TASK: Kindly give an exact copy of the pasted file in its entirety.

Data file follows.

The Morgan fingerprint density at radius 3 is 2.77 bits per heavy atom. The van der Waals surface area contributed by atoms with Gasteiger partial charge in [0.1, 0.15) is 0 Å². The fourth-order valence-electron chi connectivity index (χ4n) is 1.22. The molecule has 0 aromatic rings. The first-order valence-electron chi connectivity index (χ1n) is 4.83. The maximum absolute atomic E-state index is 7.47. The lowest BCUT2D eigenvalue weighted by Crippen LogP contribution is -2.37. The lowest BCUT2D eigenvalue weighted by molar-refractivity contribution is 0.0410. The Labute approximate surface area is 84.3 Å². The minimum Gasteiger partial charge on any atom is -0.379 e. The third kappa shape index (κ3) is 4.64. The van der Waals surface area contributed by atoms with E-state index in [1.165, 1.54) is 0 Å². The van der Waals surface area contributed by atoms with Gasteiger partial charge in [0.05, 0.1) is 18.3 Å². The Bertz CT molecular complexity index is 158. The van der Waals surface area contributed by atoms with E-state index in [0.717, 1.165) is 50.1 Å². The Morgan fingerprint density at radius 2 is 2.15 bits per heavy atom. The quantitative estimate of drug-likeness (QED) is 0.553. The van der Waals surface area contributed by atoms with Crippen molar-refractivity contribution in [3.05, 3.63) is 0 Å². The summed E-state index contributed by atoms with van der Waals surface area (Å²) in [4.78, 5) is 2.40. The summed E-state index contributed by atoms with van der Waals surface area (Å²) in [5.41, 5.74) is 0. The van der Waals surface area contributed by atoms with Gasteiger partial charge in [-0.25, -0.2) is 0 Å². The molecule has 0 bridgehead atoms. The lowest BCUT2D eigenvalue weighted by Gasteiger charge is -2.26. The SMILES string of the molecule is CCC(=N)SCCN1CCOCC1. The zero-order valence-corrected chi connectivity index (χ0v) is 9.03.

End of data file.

The Morgan fingerprint density at radius 3 is 2.77 bits per heavy atom. The van der Waals surface area contributed by atoms with Gasteiger partial charge in [0.1, 0.15) is 0 Å². The fourth-order valence-electron chi connectivity index (χ4n) is 1.22. The molecule has 0 aromatic rings. The first-order valence-electron chi connectivity index (χ1n) is 4.83. The maximum absolute atomic E-state index is 7.47. The lowest BCUT2D eigenvalue weighted by Crippen LogP contribution is -2.37. The lowest BCUT2D eigenvalue weighted by molar-refractivity contribution is 0.0410. The Labute approximate surface area is 84.3 Å². The minimum Gasteiger partial charge on any atom is -0.379 e. The third kappa shape index (κ3) is 4.64. The van der Waals surface area contributed by atoms with E-state index in [1.165, 1.54) is 0 Å². The van der Waals surface area contributed by atoms with Gasteiger partial charge in [0.05, 0.1) is 18.3 Å². The Bertz CT molecular complexity index is 158. The van der Waals surface area contributed by atoms with E-state index in [0.717, 1.165) is 50.1 Å². The Morgan fingerprint density at radius 2 is 2.15 bits per heavy atom. The quantitative estimate of drug-likeness (QED) is 0.553. The van der Waals surface area contributed by atoms with Crippen molar-refractivity contribution in [3.05, 3.63) is 0 Å². The summed E-state index contributed by atoms with van der Waals surface area (Å²) in [4.78, 5) is 2.40. The summed E-state index contributed by atoms with van der Waals surface area (Å²) in [5.41, 5.74) is 0. The van der Waals surface area contributed by atoms with Gasteiger partial charge in [-0.25, -0.2) is 0 Å². The molecule has 0 bridgehead atoms. The lowest BCUT2D eigenvalue weighted by Gasteiger charge is -2.26. The SMILES string of the molecule is CCC(=N)SCCN1CCOCC1. The zero-order valence-corrected chi connectivity index (χ0v) is 9.03.